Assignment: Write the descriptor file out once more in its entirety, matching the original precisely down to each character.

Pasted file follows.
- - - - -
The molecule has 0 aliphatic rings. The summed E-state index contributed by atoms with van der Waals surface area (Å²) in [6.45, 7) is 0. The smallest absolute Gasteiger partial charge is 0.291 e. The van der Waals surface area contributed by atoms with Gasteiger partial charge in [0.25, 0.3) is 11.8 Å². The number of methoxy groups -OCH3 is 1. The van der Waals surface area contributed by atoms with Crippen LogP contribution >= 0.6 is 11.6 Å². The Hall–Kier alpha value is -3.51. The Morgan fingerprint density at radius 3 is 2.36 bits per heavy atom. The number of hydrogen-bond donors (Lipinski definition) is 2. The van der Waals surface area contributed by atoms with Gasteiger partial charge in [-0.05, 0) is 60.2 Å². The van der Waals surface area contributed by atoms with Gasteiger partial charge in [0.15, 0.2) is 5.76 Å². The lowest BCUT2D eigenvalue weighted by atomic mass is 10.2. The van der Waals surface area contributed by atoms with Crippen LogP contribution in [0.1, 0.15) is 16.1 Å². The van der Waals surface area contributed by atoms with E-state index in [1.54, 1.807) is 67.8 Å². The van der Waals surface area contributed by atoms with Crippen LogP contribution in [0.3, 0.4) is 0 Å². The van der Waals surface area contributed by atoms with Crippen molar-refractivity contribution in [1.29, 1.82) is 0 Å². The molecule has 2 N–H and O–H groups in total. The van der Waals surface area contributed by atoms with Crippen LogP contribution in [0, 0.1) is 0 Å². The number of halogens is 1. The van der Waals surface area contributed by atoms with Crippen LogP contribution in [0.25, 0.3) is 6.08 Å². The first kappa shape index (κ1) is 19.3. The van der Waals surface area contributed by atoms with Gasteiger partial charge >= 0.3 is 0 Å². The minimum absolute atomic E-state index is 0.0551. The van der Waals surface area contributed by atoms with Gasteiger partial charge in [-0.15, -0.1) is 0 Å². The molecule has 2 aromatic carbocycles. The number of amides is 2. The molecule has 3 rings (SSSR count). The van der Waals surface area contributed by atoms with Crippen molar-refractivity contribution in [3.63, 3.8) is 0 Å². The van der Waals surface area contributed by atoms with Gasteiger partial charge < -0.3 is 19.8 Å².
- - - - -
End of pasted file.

The molecule has 0 aliphatic rings. The summed E-state index contributed by atoms with van der Waals surface area (Å²) in [6.45, 7) is 0. The smallest absolute Gasteiger partial charge is 0.291 e. The van der Waals surface area contributed by atoms with Gasteiger partial charge in [0.25, 0.3) is 11.8 Å². The number of methoxy groups -OCH3 is 1. The van der Waals surface area contributed by atoms with Crippen LogP contribution >= 0.6 is 11.6 Å². The Hall–Kier alpha value is -3.51. The Morgan fingerprint density at radius 3 is 2.36 bits per heavy atom. The number of hydrogen-bond donors (Lipinski definition) is 2. The van der Waals surface area contributed by atoms with Gasteiger partial charge in [-0.05, 0) is 60.2 Å². The van der Waals surface area contributed by atoms with Gasteiger partial charge in [0.15, 0.2) is 5.76 Å². The lowest BCUT2D eigenvalue weighted by atomic mass is 10.2. The van der Waals surface area contributed by atoms with Crippen LogP contribution in [0.1, 0.15) is 16.1 Å². The van der Waals surface area contributed by atoms with E-state index in [1.54, 1.807) is 67.8 Å². The van der Waals surface area contributed by atoms with Crippen LogP contribution in [0.3, 0.4) is 0 Å². The van der Waals surface area contributed by atoms with Crippen molar-refractivity contribution in [1.29, 1.82) is 0 Å². The molecule has 2 N–H and O–H groups in total. The van der Waals surface area contributed by atoms with Crippen LogP contribution in [0, 0.1) is 0 Å². The number of halogens is 1. The van der Waals surface area contributed by atoms with Crippen LogP contribution in [0.25, 0.3) is 6.08 Å². The first kappa shape index (κ1) is 19.3. The van der Waals surface area contributed by atoms with Gasteiger partial charge >= 0.3 is 0 Å². The minimum absolute atomic E-state index is 0.0551. The van der Waals surface area contributed by atoms with Gasteiger partial charge in [-0.15, -0.1) is 0 Å². The molecule has 2 aromatic carbocycles. The number of amides is 2. The molecule has 3 rings (SSSR count). The van der Waals surface area contributed by atoms with Crippen molar-refractivity contribution in [3.63, 3.8) is 0 Å². The van der Waals surface area contributed by atoms with Gasteiger partial charge < -0.3 is 19.8 Å².